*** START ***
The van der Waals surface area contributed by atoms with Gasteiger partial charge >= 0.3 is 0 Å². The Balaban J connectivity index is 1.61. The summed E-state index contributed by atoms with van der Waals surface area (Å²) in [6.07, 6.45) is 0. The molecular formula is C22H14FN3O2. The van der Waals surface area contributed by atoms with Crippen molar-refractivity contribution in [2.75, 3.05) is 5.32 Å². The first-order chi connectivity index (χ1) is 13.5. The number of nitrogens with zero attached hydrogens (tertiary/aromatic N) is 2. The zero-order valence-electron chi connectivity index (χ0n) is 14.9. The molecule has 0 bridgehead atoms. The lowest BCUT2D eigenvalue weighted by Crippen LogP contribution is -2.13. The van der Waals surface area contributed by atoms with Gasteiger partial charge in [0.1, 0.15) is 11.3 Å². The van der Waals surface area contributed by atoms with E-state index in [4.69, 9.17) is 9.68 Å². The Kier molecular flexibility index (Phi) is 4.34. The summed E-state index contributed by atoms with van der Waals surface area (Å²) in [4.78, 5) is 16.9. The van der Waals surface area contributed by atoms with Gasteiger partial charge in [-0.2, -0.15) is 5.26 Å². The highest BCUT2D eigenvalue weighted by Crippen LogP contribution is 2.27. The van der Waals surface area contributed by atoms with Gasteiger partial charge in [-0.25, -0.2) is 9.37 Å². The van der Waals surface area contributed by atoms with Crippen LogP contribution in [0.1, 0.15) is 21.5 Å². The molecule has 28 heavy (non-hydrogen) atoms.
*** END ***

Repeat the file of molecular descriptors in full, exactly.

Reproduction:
The van der Waals surface area contributed by atoms with Gasteiger partial charge >= 0.3 is 0 Å². The Balaban J connectivity index is 1.61. The summed E-state index contributed by atoms with van der Waals surface area (Å²) in [6.07, 6.45) is 0. The molecular formula is C22H14FN3O2. The van der Waals surface area contributed by atoms with Crippen molar-refractivity contribution in [2.75, 3.05) is 5.32 Å². The first-order chi connectivity index (χ1) is 13.5. The number of nitrogens with zero attached hydrogens (tertiary/aromatic N) is 2. The zero-order valence-electron chi connectivity index (χ0n) is 14.9. The molecule has 0 bridgehead atoms. The lowest BCUT2D eigenvalue weighted by Crippen LogP contribution is -2.13. The van der Waals surface area contributed by atoms with Gasteiger partial charge in [0.1, 0.15) is 11.3 Å². The van der Waals surface area contributed by atoms with E-state index in [4.69, 9.17) is 9.68 Å². The Kier molecular flexibility index (Phi) is 4.34. The summed E-state index contributed by atoms with van der Waals surface area (Å²) in [4.78, 5) is 16.9. The van der Waals surface area contributed by atoms with Gasteiger partial charge in [-0.2, -0.15) is 5.26 Å². The highest BCUT2D eigenvalue weighted by Crippen LogP contribution is 2.27. The van der Waals surface area contributed by atoms with Gasteiger partial charge in [-0.25, -0.2) is 9.37 Å². The van der Waals surface area contributed by atoms with Crippen LogP contribution in [0.1, 0.15) is 21.5 Å². The molecule has 28 heavy (non-hydrogen) atoms.